Tennis Australia, in a nod to its most indefatigable star, declared the first Tuesday of the Australian Open would be ‘C’mon Day’.
This, of course, was problematic.
The 15,000 miniature Australian flags, ‘#HewBeauty’ hashtags and pre-match rendition of True Blue by John Williamson sat uneasily with some.
So too, did the very real prospect of an upset.
Lleyton Hewitt’s farewell lap was supposed to last deep into week one, after all.
And the signs weren’t good for the warhorses when, half an hour before Williamson started strumming, one of the greatest players of all time – Rafael Nadal – exited Rod Laver Arena looking bewildered and, (say it softly), old.
Though five years older than Nadal, former world No.1 Hewitt has much in common with the Spaniard, even though he hasn’t beaten him in nearly a decade.
Few tennis players have extracted more out of themselves. To beat either of them invariably takes five sets and a high pain threshold.
James Duckworth, ranked 129 in the world, cut an inoffensive figure.
His grandmother won the singles and doubles titles in Australia in 1955, around the time that Hewitt started plying his trade.
Still, his modest record belied what was a pretty handy game – a big serve and solid groundstrokes.
A pair of aces kicked off his night but he found himself in no-man’s land at times.
In terms of shot selection and eliminating the variables, Hewitt had an obvious edge.
At 5-5 in the first-set tiebreak, Duckworth fluffed a backhand volley and netted a tired backhand to hand Hewitt the set.
Several days ago, Duckworth was asked how he would feel if he ended Hewitt’s career.
“It’s not something that I’d like to do,” he said. “But I’ve sort of been put in this position now. Yeah, I mean, I guess if I win, I’ll apologise to him.”
Hardly fighting words.
Conversely, Hewitt, with his bung hip, foot and toe, was spoiling for a scrap.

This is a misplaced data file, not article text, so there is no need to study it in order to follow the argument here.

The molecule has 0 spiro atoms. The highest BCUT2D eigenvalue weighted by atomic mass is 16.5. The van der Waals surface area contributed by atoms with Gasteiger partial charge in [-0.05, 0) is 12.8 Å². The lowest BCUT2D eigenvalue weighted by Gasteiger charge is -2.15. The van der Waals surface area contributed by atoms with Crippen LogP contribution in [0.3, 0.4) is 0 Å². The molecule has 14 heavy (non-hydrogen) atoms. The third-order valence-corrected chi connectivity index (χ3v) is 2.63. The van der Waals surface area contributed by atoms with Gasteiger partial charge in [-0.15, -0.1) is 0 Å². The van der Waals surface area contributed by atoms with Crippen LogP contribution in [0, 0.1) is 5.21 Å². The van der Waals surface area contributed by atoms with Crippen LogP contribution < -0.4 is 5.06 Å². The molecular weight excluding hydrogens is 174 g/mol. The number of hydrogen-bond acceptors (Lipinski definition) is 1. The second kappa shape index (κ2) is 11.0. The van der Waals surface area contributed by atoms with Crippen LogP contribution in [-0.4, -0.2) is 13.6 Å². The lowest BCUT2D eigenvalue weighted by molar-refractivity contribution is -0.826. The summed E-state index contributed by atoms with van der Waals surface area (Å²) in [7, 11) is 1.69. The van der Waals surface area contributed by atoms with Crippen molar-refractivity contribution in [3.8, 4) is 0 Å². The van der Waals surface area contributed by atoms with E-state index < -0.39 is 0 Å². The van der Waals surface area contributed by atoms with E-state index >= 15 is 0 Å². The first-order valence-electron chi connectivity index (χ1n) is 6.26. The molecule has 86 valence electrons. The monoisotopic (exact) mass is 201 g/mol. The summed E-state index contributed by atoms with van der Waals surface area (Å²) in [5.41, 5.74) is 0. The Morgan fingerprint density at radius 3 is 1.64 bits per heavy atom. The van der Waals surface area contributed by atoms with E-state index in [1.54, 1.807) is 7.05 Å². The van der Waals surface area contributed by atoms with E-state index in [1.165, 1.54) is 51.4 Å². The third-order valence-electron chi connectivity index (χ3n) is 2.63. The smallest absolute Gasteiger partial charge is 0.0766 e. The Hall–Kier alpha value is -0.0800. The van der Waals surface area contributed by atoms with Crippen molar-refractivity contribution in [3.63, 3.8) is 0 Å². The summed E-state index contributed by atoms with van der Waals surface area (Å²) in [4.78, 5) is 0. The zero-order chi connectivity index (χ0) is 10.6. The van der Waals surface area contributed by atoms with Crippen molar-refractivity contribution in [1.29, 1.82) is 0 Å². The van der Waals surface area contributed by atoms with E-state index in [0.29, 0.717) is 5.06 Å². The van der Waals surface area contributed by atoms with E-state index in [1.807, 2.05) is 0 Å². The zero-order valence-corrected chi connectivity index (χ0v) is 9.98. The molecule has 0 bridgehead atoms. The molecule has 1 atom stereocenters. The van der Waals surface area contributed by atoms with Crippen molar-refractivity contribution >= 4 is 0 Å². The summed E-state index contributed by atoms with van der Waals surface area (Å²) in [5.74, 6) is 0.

And without trashing Duckworth, he didn’t exactly strike you as the type to leave parts of himself out on the plexicushion.
He had two break points to peg back an early break in the second but failed to capitalise. Hewitt was two sets the better, in complete control and enjoying himself immensely.
He went on to win 7-6 (7-5) 6-2 6-4 in front of a who’s who of Australian tennis, including Hewitt’s past four Davis Cup captains – John Newcombe, John Fitzgerald, Pat Rafter and Wally Masur.
Hewitt’s entire family – wife Bec, children Mia, Ava and Cruz, father Glynn and mother Cherilyn – were also on hand for his 50th appearance at Rod Laver Arena.
The second act of Hewitt’s career has been characterised by wars of attrition, by honourable losses, by an unlikely statesmanship.
Regulation, no-fuss wins haven’t really been his style, or his good fortune.
But Tuesday night’s match was a breeze, his first straight-sets win at the Australian Open since 2010.
The last time he won any grand slam match in straight sets was against former Australian Open champion Stanislas Warinka – then ranked No.11 in the world – in the first round of the 2013 US Open.
He closed things out with a trademark defensive forehand lob, sunk to his knees and contemplated a second-round bout with with fellow scrapper David Ferrer.
#HewBeauty, we’ll get to see Lleyton again. But the Spaniard, seeded eighth, might represent the end of the rocky road.